On December 28, 2022, a PFAS consumer fraud class action lawsuit was filed in New York against Coca-Cola over alleged PFAS content in the Simply Tropical juice products sold by the company. The Coca-Cola PFAS consumer fraud lawsuit is but the latest in a growing line of PFAS lawsuits that allege that certain consumer goods contain PFAS, that the products or company’s values were marketed as healthy or environmentally friendly, and that consumers would not have purchased the products if they knew that the products contained PFAS.
As we predicted in early 2021, the increased attention on PFAS content in consumer goods in the scientific community and media presented significant risks to various industries, and our prediction was that the developments would lead to a significant number of lawsuits alleging consumer fraud. Consumer goods industries, insurers, and investment companies interested in the consumer goods vertical with niche interest in cosmetics companies must pay careful attention to these lawsuits.
Coca-Cola PFAS Consumer Fraud Lawsuit
On December 28, 2022, plaintiff Joseph Lurenz filed a lawsuit in New York seeking a proposed class action against Coca-Cola. The lawsuit alleges that Coca-Cola markets the company and its Simply Tropical products as “all natural” and made with “all natural ingredients” in an effort to attract health-conscious consumers to the products. Further, the lawsuit cites the ingredients list for the juice product, which indicates the use of “pure filtered water.” The lawsuit alleges that this statement implies to consumers that extra care was taken by the company to remove or avoid the use of chemicals such as PFAS. However, with testing showing the presence of PFAS in the juice drink, the statements were false, misleading or induced consumers to purchase products when the presence of PFAS in the products was not disclosed.
In the Complaint, plaintiffs allege the following counts against Coca-Cola:
- Violation of state consumer protection laws and the federal Magnuson-Moss Warranty Act
- Breach of warranty
- Constructive fraud
- Unjust enrichment
The plaintiffs seek certification of a nationwide class action lawsuit, with subclasses defined as consumers in New York. In addition, the lawsuit seeks damages, fees, costs, and a jury trial.
Just the Beginning For Consumer Products Companies
With studies underway, legislation pending that targets consumer goods, and increasing media reporting on PFAS in consumer goods and concerns over human health, product manufacturers should be increasingly wary of lawsuits similar to the Coca-Cola lawsuit being filed against them. There are an increasing number of PFAS consumer fraud cases being filed, with some of the below as representative of recent trends:
- Cosmetics industry:
- Brown v. Cover Girl, New York (April 1, 2022)
- Anderson v. Almay, New York (April 1, 2022)
- Rebecca Vega v. L’Oreal, New Jersey (April 8, 2022)
- Spindel v. Burt’s Bees, California (March 25, 2022)
- Hicks and Vargas v. L’Oreal, New York (March 9, 2022)
- Davenport v. L’Oreal, California (February 22, 2022)
- Food packaging industry:
- Richburg v. Conagra Brands, Illinois (May 6, 2022)
- Ruiz v. Conagra Brands, Illinois (May 6, 2022)
- Hamman v. Cava Group, California (April 27, 2022)
- Azman Hussain v. Burger King, California (April 11, 2022)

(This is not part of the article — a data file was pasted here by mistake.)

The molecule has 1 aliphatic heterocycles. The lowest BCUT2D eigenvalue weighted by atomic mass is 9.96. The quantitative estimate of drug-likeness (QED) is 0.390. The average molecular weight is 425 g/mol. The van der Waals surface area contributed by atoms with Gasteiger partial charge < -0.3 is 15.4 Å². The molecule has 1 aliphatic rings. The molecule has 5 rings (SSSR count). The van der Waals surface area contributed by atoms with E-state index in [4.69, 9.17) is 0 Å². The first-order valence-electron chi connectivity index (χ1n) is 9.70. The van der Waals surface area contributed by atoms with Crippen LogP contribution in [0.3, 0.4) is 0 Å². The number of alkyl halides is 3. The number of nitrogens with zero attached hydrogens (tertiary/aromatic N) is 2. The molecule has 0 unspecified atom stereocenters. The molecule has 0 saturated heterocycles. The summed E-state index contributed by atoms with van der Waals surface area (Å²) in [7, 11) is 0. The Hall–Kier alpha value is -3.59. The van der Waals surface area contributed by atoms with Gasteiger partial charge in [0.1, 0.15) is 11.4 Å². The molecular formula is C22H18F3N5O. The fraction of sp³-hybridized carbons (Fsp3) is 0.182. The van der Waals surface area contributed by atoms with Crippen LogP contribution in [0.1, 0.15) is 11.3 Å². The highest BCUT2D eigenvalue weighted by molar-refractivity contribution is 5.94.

- Little v. NatureStar, California (April 8, 2022)
- Larry Clark v. McDonald’s, Illinois (March 28, 2022)
- Feminine hygiene products:
- Gemma Rivera v. Knix Wear Inc., California (April 4, 2022)
- Blenis v. Thinx, Inc., Massachusetts (June 18, 2021)
- Destini Canan v. Thinx Inc., California (November 12, 2020)
As the above is indicative of, several major companies now find themselves embroiled in litigation focused on PFAS false advertising, consumer protection violations, and deceptive statements made in marketing and ESG reports. The lawsuits may well serve as test cases for plaintiffs’ bar to determine whether similar lawsuits will be successful in any (or all) of the fifty states in this country. Companies must consider the possibility of needing to defend lawsuits involving plaintiffs in all fifty states for products that contain PFAS.
It should be noted that these lawsuits would only touch on the marketing, advertising, ESG reporting, and consumer protection type of issues. Separate products lawsuits could follow that take direct aim at obtaining damages for personal injury for plaintiffs from consumer products. In addition, environmental pollution lawsuits could seek damage for diminution of property value, cleanup costs, and PFAS filtration systems if drinking water cleanup is required.
It is of the utmost importance that businesses along the whole supply chain in the consumer products industry evaluate their PFAS risk. Public health and environmental groups urge legislators to regulate PFAS at an ever-increasing pace. Similarly, state level EPA enforcement action is increasing at a several-fold rate every year. Now, the first wave of lawsuits take direct aim at the consumer products industry. Companies that did not manufacture PFAS, but merely utilized PFAS in their manufacturing processes, are therefore becoming targets of costly enforcement actions at rates that continue to multiply year over year. Lawsuits are also filed monthly by citizens or municipalities against companies that are increasingly not PFAS chemical manufacturers.
CMBG3 Law is following judicial, legislative, administrative, and scientific developments relating to PFAS. More information about the services we can provide, including risk assessments, to ensure your business is ready for any intersection with these substances can be found on our PFAS Litigation page.
Our attorneys have been at the forefront of PFAS issues, including giving presentations as to the future waves of litigation stemming from PFAS issues. For more information, please contact the Chair of our PFAS – Toxic Torts Team: John Gardella.